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I recently got some bill from Amazon SES service. I thought I was in the free tier limit which means I can send 62,000 messages per month to any recipient:

https://aws.amazon.com/ses/pricing/

I am ok with the fee, however I don't quite understand why. Is it because I am not using EC2 instance?

You can send 62,000 messages per month to any recipient when you call Amazon SES from an Amazon EC2 instance directly

If I am not using EC2 instance, they charge $0.1 per 1000 emails I sent out? I use the email settings for one of my sites (not using EC2) that sends out email after a user submits a form. What does it mean I shall call Amazon SES from an EC2 instance directly?

  • That would seem to be the case. The free tier is for sending via SES from an EC2 instance. If you're not sending from an EC2 instance then you'll be billed. – joeqwerty Feb 3 '16 at 6:00
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It's written in the first paragraph

send 62,000 messages per month to any recipient when you call Amazon SES from an Amazon EC2 instance directly or through AWS Elastic Beanstalk.

You need to use an Amazon EC2 instance to issue the request, either from the EC2 server its self directly (meaning that the EC2 server IP would show up in their logs) or from the EC2 server via Elastic Beanstalk.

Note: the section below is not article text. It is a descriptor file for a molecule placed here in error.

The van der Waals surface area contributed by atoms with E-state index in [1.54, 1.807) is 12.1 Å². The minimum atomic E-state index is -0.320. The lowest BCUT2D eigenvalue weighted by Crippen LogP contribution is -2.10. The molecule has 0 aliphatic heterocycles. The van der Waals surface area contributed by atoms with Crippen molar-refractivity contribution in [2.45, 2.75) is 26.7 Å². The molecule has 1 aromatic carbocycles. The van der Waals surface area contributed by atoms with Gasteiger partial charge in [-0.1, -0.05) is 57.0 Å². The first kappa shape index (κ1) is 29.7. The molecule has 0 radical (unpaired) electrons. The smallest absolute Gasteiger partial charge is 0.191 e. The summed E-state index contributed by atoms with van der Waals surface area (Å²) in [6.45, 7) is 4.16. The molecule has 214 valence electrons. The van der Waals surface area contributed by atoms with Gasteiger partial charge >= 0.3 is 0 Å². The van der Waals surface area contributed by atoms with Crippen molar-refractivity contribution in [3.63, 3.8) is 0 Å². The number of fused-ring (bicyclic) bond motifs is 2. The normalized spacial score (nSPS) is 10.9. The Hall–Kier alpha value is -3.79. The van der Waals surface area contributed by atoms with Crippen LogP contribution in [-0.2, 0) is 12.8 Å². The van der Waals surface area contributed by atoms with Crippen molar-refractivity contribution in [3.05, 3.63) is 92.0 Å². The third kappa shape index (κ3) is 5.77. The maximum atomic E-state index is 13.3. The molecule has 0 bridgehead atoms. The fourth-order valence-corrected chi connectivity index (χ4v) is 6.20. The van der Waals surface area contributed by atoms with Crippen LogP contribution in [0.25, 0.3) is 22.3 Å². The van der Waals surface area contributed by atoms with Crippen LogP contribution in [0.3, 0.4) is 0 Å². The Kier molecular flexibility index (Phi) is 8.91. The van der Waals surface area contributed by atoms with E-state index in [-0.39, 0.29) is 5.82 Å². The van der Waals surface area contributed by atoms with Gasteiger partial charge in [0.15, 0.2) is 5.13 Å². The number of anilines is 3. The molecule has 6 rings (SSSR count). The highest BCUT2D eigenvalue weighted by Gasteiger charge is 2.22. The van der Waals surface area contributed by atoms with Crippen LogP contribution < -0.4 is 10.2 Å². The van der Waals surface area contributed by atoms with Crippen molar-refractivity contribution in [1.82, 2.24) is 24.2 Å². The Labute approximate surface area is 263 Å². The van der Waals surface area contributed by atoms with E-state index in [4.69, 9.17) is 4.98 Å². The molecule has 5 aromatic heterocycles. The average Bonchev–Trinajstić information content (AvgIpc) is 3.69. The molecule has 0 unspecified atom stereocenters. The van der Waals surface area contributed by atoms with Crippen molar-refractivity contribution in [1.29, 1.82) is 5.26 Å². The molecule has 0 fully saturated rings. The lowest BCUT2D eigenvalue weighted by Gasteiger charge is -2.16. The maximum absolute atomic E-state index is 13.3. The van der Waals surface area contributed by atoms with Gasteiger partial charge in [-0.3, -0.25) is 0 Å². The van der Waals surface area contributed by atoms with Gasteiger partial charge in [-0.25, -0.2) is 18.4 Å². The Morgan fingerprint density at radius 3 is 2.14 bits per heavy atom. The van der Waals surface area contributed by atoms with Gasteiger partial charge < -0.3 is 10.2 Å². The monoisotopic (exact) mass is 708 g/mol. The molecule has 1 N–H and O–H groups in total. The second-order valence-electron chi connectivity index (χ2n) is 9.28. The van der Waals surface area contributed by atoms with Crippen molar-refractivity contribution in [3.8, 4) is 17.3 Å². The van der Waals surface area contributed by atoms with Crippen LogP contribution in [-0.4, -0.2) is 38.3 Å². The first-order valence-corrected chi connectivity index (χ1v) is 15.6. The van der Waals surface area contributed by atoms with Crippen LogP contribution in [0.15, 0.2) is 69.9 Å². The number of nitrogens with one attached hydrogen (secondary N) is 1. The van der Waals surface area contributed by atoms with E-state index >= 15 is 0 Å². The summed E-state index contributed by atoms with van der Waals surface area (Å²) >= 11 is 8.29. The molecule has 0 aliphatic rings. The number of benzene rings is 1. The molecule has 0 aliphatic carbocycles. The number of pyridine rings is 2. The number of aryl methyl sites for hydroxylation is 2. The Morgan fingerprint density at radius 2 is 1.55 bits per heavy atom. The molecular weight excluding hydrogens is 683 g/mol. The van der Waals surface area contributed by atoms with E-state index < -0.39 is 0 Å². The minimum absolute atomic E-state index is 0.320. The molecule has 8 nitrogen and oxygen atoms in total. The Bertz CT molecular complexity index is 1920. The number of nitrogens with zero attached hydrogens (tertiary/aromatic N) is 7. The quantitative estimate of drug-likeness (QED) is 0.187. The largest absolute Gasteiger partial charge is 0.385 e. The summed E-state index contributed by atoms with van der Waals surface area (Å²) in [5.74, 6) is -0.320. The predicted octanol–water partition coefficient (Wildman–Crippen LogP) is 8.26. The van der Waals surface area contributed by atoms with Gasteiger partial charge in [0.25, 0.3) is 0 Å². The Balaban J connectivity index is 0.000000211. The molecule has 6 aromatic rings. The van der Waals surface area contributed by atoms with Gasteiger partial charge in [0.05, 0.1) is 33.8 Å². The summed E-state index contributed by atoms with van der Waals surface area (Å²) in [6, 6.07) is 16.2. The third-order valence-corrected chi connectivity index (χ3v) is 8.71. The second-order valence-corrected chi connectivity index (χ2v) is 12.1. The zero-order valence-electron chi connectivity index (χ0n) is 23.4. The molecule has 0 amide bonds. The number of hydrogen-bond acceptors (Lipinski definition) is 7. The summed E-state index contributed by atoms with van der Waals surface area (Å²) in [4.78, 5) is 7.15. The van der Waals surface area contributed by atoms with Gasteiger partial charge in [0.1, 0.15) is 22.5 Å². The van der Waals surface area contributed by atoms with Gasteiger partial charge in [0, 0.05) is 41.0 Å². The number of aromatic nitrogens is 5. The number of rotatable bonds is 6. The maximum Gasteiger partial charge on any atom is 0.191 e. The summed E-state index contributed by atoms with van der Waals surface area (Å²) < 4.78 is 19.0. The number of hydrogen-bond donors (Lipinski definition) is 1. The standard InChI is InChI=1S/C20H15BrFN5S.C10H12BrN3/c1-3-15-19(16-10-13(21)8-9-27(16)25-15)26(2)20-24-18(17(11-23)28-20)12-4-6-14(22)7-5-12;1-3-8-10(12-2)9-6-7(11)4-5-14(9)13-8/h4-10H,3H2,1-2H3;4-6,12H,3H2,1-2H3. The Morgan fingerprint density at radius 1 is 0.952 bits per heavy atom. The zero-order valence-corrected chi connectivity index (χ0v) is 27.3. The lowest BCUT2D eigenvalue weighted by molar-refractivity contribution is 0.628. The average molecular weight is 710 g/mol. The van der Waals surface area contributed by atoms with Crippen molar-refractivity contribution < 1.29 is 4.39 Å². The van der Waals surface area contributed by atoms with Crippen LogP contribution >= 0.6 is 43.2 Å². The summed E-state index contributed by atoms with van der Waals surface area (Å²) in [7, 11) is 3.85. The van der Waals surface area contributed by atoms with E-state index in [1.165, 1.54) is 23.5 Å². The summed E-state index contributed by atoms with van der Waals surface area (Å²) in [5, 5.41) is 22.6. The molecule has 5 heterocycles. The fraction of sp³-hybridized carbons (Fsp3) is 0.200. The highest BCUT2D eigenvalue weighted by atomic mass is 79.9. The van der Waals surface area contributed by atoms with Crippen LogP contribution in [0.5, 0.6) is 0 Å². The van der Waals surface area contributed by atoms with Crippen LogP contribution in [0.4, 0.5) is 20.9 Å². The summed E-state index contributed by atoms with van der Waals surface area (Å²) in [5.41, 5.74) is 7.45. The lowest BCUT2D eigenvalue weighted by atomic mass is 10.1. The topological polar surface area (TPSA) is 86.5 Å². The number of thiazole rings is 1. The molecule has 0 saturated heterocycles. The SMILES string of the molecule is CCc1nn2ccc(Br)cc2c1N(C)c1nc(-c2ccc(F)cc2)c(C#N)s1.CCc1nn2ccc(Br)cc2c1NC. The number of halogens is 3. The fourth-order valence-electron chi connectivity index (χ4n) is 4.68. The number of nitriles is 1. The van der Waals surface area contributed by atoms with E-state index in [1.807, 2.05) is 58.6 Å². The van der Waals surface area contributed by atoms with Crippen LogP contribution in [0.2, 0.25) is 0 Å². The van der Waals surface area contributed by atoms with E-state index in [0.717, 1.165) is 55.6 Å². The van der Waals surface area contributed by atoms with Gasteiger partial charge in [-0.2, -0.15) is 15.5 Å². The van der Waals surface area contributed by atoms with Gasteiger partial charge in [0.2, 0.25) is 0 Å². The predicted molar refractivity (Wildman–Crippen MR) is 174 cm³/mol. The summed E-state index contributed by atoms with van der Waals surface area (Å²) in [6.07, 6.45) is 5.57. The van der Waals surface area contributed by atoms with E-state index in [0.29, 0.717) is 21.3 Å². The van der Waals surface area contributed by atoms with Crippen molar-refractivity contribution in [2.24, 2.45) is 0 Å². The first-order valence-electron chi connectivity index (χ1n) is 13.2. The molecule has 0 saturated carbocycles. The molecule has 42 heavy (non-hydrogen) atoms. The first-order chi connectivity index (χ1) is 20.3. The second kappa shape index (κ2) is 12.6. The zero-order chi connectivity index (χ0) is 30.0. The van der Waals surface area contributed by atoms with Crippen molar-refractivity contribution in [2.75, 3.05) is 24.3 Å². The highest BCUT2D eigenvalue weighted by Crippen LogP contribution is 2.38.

If you're not using an EC2 instance to make the SES call you will be charged

Email messages are charged at $0.10 per 1,000.

Plus data usage

Data Transfer Out: See the table for "Data Transfer OUT From Amazon EC2 To Internet" on the EC2 Pricing Page.

NOTE: The email header and attachments are included in the data size used for billing. Attachments (applicable only to messages you send) $0.12 per GB of attachments sent.


If you don't want to move your existing server:

  • You could set up a free-tier EC2 instance (free for the first year of your account) and set up a proxy to pipe all of your SES requests from your non-EC2 servers.
  • You could use other services like Mandrill, etc.
  • You could set up a task scheduler of some kind have your SES jobs handled on the EC2 instance.
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